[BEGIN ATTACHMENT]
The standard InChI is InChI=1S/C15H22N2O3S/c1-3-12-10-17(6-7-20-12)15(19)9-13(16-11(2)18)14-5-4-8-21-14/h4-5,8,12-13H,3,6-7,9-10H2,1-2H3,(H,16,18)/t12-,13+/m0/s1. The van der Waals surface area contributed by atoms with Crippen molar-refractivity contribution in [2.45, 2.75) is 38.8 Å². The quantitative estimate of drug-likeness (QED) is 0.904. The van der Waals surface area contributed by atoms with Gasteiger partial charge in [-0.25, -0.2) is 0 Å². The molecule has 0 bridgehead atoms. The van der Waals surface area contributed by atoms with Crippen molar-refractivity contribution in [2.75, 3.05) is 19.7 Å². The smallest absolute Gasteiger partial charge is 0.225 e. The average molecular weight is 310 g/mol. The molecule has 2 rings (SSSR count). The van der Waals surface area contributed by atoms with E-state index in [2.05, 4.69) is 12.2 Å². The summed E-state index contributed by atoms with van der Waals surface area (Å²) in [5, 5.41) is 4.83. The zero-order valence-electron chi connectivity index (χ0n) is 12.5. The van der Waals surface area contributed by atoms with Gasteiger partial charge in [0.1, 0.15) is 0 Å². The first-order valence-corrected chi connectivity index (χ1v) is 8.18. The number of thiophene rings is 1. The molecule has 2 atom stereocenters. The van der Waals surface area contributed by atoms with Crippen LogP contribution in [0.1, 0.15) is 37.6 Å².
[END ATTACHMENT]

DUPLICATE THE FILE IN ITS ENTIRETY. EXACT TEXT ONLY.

The standard InChI is InChI=1S/C15H22N2O3S/c1-3-12-10-17(6-7-20-12)15(19)9-13(16-11(2)18)14-5-4-8-21-14/h4-5,8,12-13H,3,6-7,9-10H2,1-2H3,(H,16,18)/t12-,13+/m0/s1. The van der Waals surface area contributed by atoms with Crippen molar-refractivity contribution in [2.45, 2.75) is 38.8 Å². The quantitative estimate of drug-likeness (QED) is 0.904. The van der Waals surface area contributed by atoms with Gasteiger partial charge in [-0.25, -0.2) is 0 Å². The molecule has 0 bridgehead atoms. The van der Waals surface area contributed by atoms with Crippen molar-refractivity contribution in [2.75, 3.05) is 19.7 Å². The smallest absolute Gasteiger partial charge is 0.225 e. The average molecular weight is 310 g/mol. The molecule has 2 rings (SSSR count). The van der Waals surface area contributed by atoms with E-state index in [2.05, 4.69) is 12.2 Å². The summed E-state index contributed by atoms with van der Waals surface area (Å²) in [5, 5.41) is 4.83. The zero-order valence-electron chi connectivity index (χ0n) is 12.5. The van der Waals surface area contributed by atoms with Gasteiger partial charge in [0.1, 0.15) is 0 Å². The first-order valence-corrected chi connectivity index (χ1v) is 8.18. The number of thiophene rings is 1. The molecule has 2 atom stereocenters. The van der Waals surface area contributed by atoms with Crippen LogP contribution in [0.1, 0.15) is 37.6 Å².